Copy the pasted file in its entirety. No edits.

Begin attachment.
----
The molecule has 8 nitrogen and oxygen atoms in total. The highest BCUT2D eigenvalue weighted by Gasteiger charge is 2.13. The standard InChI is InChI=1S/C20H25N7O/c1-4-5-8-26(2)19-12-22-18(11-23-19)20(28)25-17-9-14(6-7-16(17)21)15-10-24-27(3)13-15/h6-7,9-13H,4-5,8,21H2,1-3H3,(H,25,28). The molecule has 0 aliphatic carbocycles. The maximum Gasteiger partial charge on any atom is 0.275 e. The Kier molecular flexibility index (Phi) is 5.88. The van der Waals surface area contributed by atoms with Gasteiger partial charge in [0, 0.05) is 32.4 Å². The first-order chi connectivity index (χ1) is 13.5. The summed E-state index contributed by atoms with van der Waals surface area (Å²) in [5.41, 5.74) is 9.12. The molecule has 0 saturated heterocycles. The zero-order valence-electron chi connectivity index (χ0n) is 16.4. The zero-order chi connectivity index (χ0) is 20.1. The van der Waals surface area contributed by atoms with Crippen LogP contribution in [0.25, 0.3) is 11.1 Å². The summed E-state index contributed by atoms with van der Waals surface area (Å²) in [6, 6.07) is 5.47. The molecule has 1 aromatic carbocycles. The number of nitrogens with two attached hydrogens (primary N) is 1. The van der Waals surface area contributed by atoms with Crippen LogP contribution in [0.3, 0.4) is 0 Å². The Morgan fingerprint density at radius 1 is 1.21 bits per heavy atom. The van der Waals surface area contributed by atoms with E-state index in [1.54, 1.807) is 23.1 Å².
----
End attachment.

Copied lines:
The molecule has 8 nitrogen and oxygen atoms in total. The highest BCUT2D eigenvalue weighted by Gasteiger charge is 2.13. The standard InChI is InChI=1S/C20H25N7O/c1-4-5-8-26(2)19-12-22-18(11-23-19)20(28)25-17-9-14(6-7-16(17)21)15-10-24-27(3)13-15/h6-7,9-13H,4-5,8,21H2,1-3H3,(H,25,28). The molecule has 0 aliphatic carbocycles. The maximum Gasteiger partial charge on any atom is 0.275 e. The Kier molecular flexibility index (Phi) is 5.88. The van der Waals surface area contributed by atoms with Gasteiger partial charge in [0, 0.05) is 32.4 Å². The first-order chi connectivity index (χ1) is 13.5. The summed E-state index contributed by atoms with van der Waals surface area (Å²) in [5.41, 5.74) is 9.12. The molecule has 0 saturated heterocycles. The zero-order valence-electron chi connectivity index (χ0n) is 16.4. The zero-order chi connectivity index (χ0) is 20.1. The van der Waals surface area contributed by atoms with Crippen LogP contribution in [0.25, 0.3) is 11.1 Å². The summed E-state index contributed by atoms with van der Waals surface area (Å²) in [6, 6.07) is 5.47. The molecule has 1 aromatic carbocycles. The number of nitrogens with two attached hydrogens (primary N) is 1. The van der Waals surface area contributed by atoms with Crippen LogP contribution in [0.3, 0.4) is 0 Å². The Morgan fingerprint density at radius 1 is 1.21 bits per heavy atom. The van der Waals surface area contributed by atoms with E-state index in [1.54, 1.807) is 23.1 Å².